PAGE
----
There is a deepening awareness that the real battle is not over the budget per se, but the cynical manipulation of the crisis to further privatize public education in California. At Riverside at least, we're eagerly pursuing alliances with K-12, community colleges, the state university system, and even local private-sector unions like the Laborers.

The walkout has breathed new life into student, staff and faculty organizing--even over the summer break. When UC regents voted September 14 to hike tuition and impose more cuts, more than 150 UC workers turned out to protest them, and 14 supporters were arrested while trying to shut down the meeting.

The same day, nearly 300 students and workers gathered for a general assembly in the Martin Luther King Student Union at UC Berkeley. Organized by the Student Worker Action Team, a group of students and rank-and-file workers that has been mobilizing against the cuts since early June, the assembly voted to shut down the Berkeley campus September 24.

Campus workers and students will be joined for a noontime rally by representatives from struggles in the California State University system, local community colleges and K-12 teachers--most of whom have been hit much harder than the relatively insulated UC system.

The UC system has, in fact, suffered a relatively slight reduction in its state funding compared to its private reserves. Most of UC's budget is derived from endowments or other private sources, so the state cuts amount to only 2.5 percent of the overall UC budget.

UC executives can, in fact, cover the funding shortfall by tapping into the massive profits that UC medical centers generate, among many other options--including cutting their bloated salaries and perks.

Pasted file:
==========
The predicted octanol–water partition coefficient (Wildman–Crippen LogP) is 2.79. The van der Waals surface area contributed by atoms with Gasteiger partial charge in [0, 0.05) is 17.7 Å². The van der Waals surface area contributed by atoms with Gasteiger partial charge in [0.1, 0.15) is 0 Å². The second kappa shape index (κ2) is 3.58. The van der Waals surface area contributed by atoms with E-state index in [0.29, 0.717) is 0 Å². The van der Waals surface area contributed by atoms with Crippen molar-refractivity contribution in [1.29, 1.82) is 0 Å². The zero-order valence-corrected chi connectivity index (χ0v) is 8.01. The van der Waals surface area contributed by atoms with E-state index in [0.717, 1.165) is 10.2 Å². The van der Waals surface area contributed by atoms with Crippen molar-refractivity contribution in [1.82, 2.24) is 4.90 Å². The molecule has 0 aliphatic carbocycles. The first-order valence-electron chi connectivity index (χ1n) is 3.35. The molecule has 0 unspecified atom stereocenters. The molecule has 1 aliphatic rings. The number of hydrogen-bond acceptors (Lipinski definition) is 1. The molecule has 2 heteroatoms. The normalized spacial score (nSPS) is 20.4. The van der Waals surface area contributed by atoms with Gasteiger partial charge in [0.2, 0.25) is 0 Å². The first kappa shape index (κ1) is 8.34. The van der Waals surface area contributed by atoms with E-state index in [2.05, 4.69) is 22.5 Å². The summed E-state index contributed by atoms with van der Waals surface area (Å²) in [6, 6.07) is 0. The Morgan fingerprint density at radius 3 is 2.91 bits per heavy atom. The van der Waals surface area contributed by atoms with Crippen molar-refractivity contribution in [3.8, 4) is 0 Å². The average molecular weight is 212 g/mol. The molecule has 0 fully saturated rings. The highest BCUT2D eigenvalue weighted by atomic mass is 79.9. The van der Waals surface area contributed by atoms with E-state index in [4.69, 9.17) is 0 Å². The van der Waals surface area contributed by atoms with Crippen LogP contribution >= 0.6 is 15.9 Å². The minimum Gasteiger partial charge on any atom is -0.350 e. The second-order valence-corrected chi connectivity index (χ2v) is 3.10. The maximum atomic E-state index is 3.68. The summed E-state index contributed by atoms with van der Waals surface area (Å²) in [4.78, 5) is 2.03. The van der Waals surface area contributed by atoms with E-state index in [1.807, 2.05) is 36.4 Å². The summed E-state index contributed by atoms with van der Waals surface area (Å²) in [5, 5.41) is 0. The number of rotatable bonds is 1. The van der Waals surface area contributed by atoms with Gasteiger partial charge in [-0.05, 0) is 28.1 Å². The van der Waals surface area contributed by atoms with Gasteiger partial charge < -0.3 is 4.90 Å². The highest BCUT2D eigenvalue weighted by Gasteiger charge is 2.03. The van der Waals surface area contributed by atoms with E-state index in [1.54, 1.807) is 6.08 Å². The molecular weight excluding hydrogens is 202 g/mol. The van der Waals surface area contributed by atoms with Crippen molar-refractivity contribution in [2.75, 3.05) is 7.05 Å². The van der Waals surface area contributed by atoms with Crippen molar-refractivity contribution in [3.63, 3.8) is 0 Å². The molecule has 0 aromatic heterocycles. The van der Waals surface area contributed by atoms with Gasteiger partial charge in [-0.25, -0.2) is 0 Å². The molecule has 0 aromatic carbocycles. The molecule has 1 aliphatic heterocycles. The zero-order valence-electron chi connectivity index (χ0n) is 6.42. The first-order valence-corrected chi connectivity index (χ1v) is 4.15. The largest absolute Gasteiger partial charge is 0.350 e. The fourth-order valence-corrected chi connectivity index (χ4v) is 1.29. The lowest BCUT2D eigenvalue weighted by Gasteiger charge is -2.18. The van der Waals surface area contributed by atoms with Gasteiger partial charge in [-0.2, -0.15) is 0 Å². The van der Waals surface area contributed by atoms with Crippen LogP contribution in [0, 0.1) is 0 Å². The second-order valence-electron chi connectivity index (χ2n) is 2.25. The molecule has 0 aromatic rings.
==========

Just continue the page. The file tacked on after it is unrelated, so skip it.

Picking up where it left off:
Instead, Yudof, much like the CEOs in private industry, is using the excuse of the recession and the budget crisis to push through a plan to radically restructure and privatize the UC system. There are already plans to drastically cut enrollment for in-state students (who pay lesser fees) and to raise fees even more.

IF YUDOF gets his way, the UC system will cease to even pretend to be a place open to all Californians, and will instead become another exclusive club for children of the wealthy and powerful.

Forty years ago, the UC system was renowned as one of the best institutions of higher learning in the world--and it was free. Since then, California's elite and the politicians they control have built dozens of prisons and radically reduced business taxes and income taxes for the rich--and paid for it by starving public education.

But UC workers and students are determined that Yudof's further plans for the UC system should be allowed to happen without a fight. After September 24, the next step must be further campus-by-campus and statewide coordinated actions that seeks to build solidarity between students, faculty and staff to oppose all budget cuts.

Davis said he believed that "the kids themselves--in the high schools and community colleges, most of all--will decide the scale and militancy of the fightback." As he continued:

The children of new immigrants, especially, face a radically downsized future, with decreasing access to skills and careers, unless we can shift the fiscal burden from the poor to the wealthy--in what remains an immensely rich state--and reaffirm the state's historic commitment to democratic education.

I am very optimistic, precisely because this is not Berkeley in the 1960s, when sustained militancy was limited to a few college and university campuses. The real heroes of social protest in recent years, beginning with the school "blowouts" against Prop 187 in the early 1990s, have been blue-collar high-school students and their immigrant parents.

So the present fightback begins sociologically on a much broader plateau than in the 1960s, with far greater hope of a encompassing united front in defense of the public sector.